Pep returns to football season


photo by Skyler Glenn

Percussionist Matt Hurley plays bass drum at a Friday night football game. Many band students are excited to participate in pep band.

Amidst cheering students and clouds of baby powder, the marching band can be seen at Friday night football games playing “Seven Nation Army” and chanting encouragement to the football team. However, with a mask mandate and recommended social distancing for all school events, marching band was inevitably cancelled, leaving football games feeling a little lifeless for students. To compensate for the cancellation, administration gave small groups of musicians the go-ahead to perform at home football games.

“I frankly didn’t believe we would get to play at all this season because of the virus,” percussionist Jackson Kaplan said. “I’m happy about it, even though it’s not the ideal scenario.”

Band students received news of marching band’s fate over the summer, with the cancellation of the annual week-long band camp and announcement that the band would not have a halftime show or be able to perform in the stands, all due to safety concerns.

“When I heard that marching band was cancelled, I was so disappointed,” trombonist Trevor Thompson said. “It really was my favorite part of school.”

Despite this, there was a light at the end of the coronavirus tunnel for band students: pep bands. Groups of 30 students were selected through auditions submitted earlier in the year to provide motivation and music to the football team, dancers, and cheerleaders. Band teacher Brian Kuperman was enthusiastic to provide this experience, since many consider band an essential part of a fun football game.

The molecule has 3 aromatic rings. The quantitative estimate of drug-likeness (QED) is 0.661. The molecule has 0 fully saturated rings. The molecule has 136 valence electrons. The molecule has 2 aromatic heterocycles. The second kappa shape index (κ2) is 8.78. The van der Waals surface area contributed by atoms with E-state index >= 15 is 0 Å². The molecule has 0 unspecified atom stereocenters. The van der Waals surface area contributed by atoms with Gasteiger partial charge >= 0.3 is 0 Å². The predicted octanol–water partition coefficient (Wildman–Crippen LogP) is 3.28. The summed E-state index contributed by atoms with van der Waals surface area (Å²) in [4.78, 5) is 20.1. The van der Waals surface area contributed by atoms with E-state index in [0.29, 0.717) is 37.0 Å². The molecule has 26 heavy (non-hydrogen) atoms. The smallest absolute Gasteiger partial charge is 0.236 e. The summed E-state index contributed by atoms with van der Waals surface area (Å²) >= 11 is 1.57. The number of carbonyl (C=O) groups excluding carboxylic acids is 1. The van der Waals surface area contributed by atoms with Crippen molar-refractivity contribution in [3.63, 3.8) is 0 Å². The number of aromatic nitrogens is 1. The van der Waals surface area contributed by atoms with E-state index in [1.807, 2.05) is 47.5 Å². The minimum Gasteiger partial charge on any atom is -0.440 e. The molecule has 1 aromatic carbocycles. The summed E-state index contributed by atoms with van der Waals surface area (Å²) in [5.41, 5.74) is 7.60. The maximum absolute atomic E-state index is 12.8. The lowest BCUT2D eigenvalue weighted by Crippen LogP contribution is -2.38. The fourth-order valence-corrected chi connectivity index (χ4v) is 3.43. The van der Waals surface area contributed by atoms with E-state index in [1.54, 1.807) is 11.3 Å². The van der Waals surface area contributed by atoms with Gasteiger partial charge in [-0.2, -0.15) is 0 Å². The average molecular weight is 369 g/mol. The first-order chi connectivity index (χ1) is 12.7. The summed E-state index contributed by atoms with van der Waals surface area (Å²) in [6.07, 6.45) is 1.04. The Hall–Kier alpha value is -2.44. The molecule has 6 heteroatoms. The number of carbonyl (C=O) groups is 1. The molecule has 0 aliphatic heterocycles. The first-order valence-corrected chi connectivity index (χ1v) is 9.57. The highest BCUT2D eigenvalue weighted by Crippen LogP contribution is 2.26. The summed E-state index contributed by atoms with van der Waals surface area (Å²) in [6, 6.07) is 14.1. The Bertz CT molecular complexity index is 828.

“The school asked us to create small pep bands to perform at home games,” Kuperman said. “We are really excited that students will have the opportunity to play.” 

Both students and teachers had safety concerns about how pep bands will be able to play their instruments while simultaneously limiting the spread of germs. To combat this, wind instruments will have filters over the bell and students will be required to social distance to the best of their ability. Additionally, the playing area will be vacated once every 30 minutes to allow for air circulation.

“Our biggest concern is the safety of our students. We haven’t had this many people play in a group yet,” Kuperman said. “We felt apprehensive to announce pep bands until we knew how we could make it happen safely.”

At the football game against Colonial on Oct. 16, only drumline was permitted to perform because of many uncertainties, such as how large the crowd would be and how cautious people were, according to Kuperman. 

“We’re trying to determine logistics for larger groups and how we can keep everyone safe and healthy,” Kuperman said. 

Band students are overwhelmingly grateful for the opportunity to experience a degree of what marching season was like, although it will remain unmatched.

“I’m just so excited to be in pep band with all of my friends,” Kaplan said. “I feel relaxed and comfortable, all while having a great time.”